Sunday, November 1, 2015

The Power of Nudges, for Good and Bad

[ed. See also: What It Really Means To Be A "Nudge"... the rationale for adopting policies designed to make it more likely that people will act in their own best interests rather than, say, spend money they shouldn’t spend or eat food they shouldn’t consume.(...) how recent advances in behavioral science should inform our attitudes towards rational decision making. Specifically, these behavioral science findings show that people don’t always make rational decisions, raising questions about when or whether outsiders—like governments or employers–should step in to help people avoid making bad choices.]

Nudges, small design changes that can markedly affect individual behavior, have been catching on. These techniques rely on insights from behavioral science, and when used ethically, they can be very helpful. But we need to be sure that they aren’t being employed to sway people to make bad decisions that they will later regret.

Whenever I’m asked to autograph a copy of “Nudge,” the book I wrote with Cass Sunstein, the Harvard law professor, I sign it, “Nudge for good.” Unfortunately, that is meant as a plea, not an expectation.

Three principles should guide the use of nudges:

■ All nudging should be transparent and never misleading.

■ It should be as easy as possible to opt out of the nudge, preferably with as little as one mouse click.

■ There should be good reason to believe that the behavior being encouraged will improve the welfare of those being nudged.

As far as I know, the government teams in Britain and the United States that have focused on nudging have followed these guidelines scrupulously. But the private sector is another matter. In this domain, I see much more troubling behavior.

For example, last spring I received an email telling me that the first prominent review of a new book of mine had appeared: It was in The Times of London. Eager to read the review, I clicked on a hyperlink, only to run into a pay wall. Still, I was tempted by an offer to take out a one-month trial subscription for the price of just £1.

As both a consumer and producer of newspaper articles, I have no beef with pay walls. But before signing up, I read the fine print. As expected, I would have to provide credit card information and would be automatically enrolled as a subscriber when the trial period expired. The subscription rate would then be £26 (about $40) a month. That wasn’t a concern because I did not intend to become a paying subscriber. I just wanted to read that one article.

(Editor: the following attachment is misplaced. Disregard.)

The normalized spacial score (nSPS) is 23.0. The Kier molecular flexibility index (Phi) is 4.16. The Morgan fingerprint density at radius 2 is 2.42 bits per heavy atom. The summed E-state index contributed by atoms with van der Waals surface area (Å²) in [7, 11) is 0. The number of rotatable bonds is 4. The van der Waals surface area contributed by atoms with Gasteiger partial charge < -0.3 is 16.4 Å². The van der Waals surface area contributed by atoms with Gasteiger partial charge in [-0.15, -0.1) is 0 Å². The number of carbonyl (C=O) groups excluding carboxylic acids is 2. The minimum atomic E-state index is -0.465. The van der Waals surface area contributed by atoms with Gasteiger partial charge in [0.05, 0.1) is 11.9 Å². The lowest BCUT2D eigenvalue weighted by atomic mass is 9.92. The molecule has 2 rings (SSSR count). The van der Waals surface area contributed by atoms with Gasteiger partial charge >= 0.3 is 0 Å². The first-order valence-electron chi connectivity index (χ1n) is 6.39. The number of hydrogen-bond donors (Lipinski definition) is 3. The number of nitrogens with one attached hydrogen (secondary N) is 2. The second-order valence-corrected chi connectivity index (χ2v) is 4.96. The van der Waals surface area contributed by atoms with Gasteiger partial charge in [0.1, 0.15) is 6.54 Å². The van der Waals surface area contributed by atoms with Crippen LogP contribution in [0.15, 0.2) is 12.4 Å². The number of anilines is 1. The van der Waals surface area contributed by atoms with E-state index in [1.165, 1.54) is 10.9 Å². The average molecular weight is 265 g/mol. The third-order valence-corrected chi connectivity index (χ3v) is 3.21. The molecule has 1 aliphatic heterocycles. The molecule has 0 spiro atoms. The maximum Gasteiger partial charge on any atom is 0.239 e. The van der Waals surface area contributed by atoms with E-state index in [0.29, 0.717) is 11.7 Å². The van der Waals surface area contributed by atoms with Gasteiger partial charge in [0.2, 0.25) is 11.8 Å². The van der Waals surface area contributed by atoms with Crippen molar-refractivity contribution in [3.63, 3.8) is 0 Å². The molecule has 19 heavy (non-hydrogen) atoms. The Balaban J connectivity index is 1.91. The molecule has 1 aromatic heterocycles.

But the details turned me off. To cancel, I had to give 15 days’ notice, so the one-month trial offer actually was good for just two weeks. What’s more, I would have to call London, during British business hours, and not on a toll-free number. That was both annoying and worrying. As an absent-minded American professor, I figured there was a good chance I would end up subscribing for several months, and that reading the article would end up costing me at least £100.

I spoke to Chris Duncan, a spokesman for The Times of London. He said his company wanted readers to call before canceling to make sure that they appreciated the scope of the paper’s coverage, but when I pointed out the inconvenience this posed to readers outside Britain, he said that the company might rethink that aspect of the policy.

In the meantime, that deal qualifies as a nudge that violates all three of my guiding principles: The offer was misleading, not transparent; opting out was cumbersome; and the entire package did not seem to be in the best interest of a potential subscriber, as opposed to the publisher.

by Richard H. Thaler, NY Times | Read more:
Image: Anthony Freda